The convenience of wet wipes are causing serious environmental problems. In the early 2010s, wet wipes began to become very popular on the market. And with that, they began to wreak havoc on the municipal drainage systems and the environment at large. And while consumers have been misled to believe that ‘flushable’ wet wipes are okay to send down the drain. When, in truth, almost all of these brands are composed of thick fibres – very often with plastics – that do not disintegrate. Environmental Problem of Wet Wipes Environmental Problem of Wet Wipes

Instead, they wrap and clump together. They combine with debris, fats, oils and grease. And become rock-solid matter that is very difficult to remove from the pipework. These can block your drains. And public drainage systems worldwide are struggling with the sudden influx of wet wipes, which are the main component of the dreaded ‘fatberg’. If this word conjures an image of an iceberg made out of fat and grease, then you are on the right track. This name was popularised in the media worldwide to describe the massive entanglements of debris, human waste, fat, plastics and fibre which can cause blockages that must be removed from the public drainage systems manually. Yuck!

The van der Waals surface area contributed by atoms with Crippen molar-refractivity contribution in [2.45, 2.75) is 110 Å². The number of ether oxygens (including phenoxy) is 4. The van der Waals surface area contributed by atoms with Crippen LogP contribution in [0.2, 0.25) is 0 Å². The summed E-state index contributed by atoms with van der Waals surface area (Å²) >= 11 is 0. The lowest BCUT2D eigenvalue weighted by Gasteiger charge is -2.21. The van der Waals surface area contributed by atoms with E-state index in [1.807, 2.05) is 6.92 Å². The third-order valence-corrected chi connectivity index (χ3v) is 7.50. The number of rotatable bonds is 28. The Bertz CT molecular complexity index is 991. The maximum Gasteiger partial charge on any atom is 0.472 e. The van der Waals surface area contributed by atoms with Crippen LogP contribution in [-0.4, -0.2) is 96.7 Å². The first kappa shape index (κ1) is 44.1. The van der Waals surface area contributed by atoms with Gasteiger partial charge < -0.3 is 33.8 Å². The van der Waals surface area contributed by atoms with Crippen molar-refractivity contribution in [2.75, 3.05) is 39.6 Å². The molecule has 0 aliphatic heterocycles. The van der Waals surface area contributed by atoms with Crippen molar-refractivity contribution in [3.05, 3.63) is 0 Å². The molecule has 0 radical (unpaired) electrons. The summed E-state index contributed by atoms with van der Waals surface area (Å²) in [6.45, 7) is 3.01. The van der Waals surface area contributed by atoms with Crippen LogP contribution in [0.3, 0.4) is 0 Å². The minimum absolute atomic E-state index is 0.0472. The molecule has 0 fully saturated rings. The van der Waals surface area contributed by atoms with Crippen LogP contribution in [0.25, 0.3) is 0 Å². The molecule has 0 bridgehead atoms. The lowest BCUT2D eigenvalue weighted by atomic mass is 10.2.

The Environmental Problem of Wet Wipes

As well as wreaking havoc in your drains and our municipal sewerage systems, the wipes that make it through are also creating severe pollution in our oceans. This rock hard material blocks the pipes and can cause damage to the drainage system. Sewer blockages and pump failures can lead to the overflow of harmful sewage into the rivers, lakes and the sea. Even when they are biodegradable and free of plastics, they may still linger in the wastewater systems and oceans for way too long.

So what can we do to prevent it? 

While wet wipes provide convenience and are more hygienic than toilet paper alone, they are a double-edged sword for the environment. If you buy wet wipes, always ensure they are biodegradable and plastic-free (though do keep in mind that this is no guarantee that they will not cause damage to the drainage systems or the oceans).

If you’d prefer to avoid flushing altogether, one alternative is to keep a small disposal waste bin beside the toilet which can be safely discarded into your regular waste. Another way to help reduce the environmental problem of wet wipes is to consider a bidet attachment for your toilet, which can provide you with added hygiene without harm to the environment.

How can I help spread the word on Wet Wipes

As this is a major issue for Irish Water, they have joined forces with Clean Coasts to for the “Think Before You Flush” campaign. Visit their website here for more information and helpful posters and leaflets which you can put in your home or business to help spread the word about the impact of flushing wet wipes.

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